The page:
- Damage to canine muscles can be acute or chronic — Damage to muscles is a result of the tearing of the muscle fibers and disruption of the vascular or connective tissue support. There is a difference between strains and sprains, but both are tears related to limbs.
- Muscle injuries are common in dogs — Strains or pulled muscles occur when dogs’ ligaments become overstretched. The strain often occurs from a twist or sudden movement.
- Limping is a prominent sign of a pulled muscle — Some dogs may even go lame and won’t want to put any weight on their injured leg.
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What is a pulled muscle or muscle strain?
A dog can pull a leg muscle by overextending or overworking its muscle or tendon. A pulled muscle will likely resolve itself independently, but you should see a veterinarian if you notice your dog is limping and in pain.
Sprains vs. strains
Strains and sprains are tears related to your dog’s limbs and are soft-tissue injuries. A strain is a tear or injury to the tendon. The tendon connects the muscle to the bone. A sprain is an injury to the ligaments that connect the bones. Both injuries can be painful if left unaddressed.
How to tell if your dog pulled a muscle: 5 signs
Your dog may cry out when the injury occurs and won’t want to walk. The injury will also be sensitive when touched.
- Limping. You may see sudden lameness and pain.
- Obvious trauma. The dog is no longer able to bear weight on a limb.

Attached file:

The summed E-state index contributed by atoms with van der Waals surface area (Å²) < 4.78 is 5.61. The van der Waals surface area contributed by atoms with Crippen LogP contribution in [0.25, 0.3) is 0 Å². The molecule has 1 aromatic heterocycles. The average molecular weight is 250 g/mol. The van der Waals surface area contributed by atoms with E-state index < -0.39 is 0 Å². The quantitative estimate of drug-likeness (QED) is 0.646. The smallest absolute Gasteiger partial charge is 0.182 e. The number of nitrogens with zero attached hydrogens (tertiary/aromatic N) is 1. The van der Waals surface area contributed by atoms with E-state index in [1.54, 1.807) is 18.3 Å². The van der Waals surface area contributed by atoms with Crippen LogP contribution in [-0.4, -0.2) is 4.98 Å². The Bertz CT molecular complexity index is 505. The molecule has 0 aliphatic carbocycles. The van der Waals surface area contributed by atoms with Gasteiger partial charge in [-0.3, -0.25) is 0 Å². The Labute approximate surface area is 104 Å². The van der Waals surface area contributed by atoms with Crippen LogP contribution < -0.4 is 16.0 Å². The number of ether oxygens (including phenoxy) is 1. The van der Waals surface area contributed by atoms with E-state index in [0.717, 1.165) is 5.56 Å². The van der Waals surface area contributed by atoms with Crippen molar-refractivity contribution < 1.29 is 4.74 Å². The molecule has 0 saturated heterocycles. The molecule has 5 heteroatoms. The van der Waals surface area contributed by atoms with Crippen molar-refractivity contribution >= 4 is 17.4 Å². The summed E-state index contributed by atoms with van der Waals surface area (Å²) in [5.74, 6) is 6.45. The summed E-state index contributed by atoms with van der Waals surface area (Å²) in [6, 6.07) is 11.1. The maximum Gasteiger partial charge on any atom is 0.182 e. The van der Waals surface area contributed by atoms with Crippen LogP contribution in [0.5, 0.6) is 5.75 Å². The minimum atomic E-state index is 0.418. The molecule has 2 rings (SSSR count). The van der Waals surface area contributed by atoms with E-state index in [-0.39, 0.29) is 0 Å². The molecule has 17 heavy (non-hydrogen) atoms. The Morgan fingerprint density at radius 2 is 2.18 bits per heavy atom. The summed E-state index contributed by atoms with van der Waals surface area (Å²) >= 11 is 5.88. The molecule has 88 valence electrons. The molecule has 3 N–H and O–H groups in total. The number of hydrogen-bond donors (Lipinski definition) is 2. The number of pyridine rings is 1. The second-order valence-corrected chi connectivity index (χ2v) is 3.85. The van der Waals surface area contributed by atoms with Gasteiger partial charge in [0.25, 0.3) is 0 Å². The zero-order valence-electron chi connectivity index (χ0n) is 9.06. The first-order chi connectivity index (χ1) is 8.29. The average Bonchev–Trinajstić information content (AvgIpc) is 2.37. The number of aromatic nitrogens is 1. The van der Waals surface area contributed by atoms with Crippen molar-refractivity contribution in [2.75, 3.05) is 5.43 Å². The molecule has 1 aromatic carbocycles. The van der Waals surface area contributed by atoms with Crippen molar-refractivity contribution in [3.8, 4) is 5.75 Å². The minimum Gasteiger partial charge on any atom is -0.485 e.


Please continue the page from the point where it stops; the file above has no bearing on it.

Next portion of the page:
- Inability to flex joints. There is also often pain in and around the area of the tendon.
- Tendon inflammation. There will sometimes be redness and swelling around the joint.
- Plantigrade stance. This is when your dog’s hock drops to the ground. Clinical signs that present with rupture or avulsion of the calcaneal tendon result in this posture.
Causes of pulled muscles in dogs
Canines that compete in dog sports are often susceptible to muscle injuries. However, there are many other risk factors for pulled muscles, including obesity and those with some medical conditions. Always be prepared with a first aid kit — a cold compress applied immediately after a dog pulls a muscle may help.
- Cranial cruciate ligament ruptures. While this is, by definition, a ligament injury and not a muscle injury, the inflammation it causes can lead to pain in the surrounding muscle tissues.
- Falls or a traumatic slip. Senior dogs, or those with limited mobility, may benefit from ramps to avoid uncomfortable leaps onto the bed, sofa, or car. Place ramps in designated areas to avoid tripping accidents by humans.
- Hiking and other highly physical activities. Always keep your dog on a leash so they are under control and cannot escape and injure themselves. Also, never push your dog beyond their physical limits.
- Intense dog sports like agility. Warm up your dog’s muscles before extreme dog sports to avoid possible injuries. Make sure to keep your dogs fit, especially when participating in dog sports.
- Myositis. This disease is where the dog’s immune system identifies its own muscle tissue as foreign and attacks it. The inflammation can lead to strains and pulled muscles.
- Arthritis. Arthritis in dogs is inflammation of the joints, which causes stiffness, pain, and lameness. Regular exercise is recommended, but if your dog overextends their muscle, they are highly likely to injure it, so stick to shorter walks.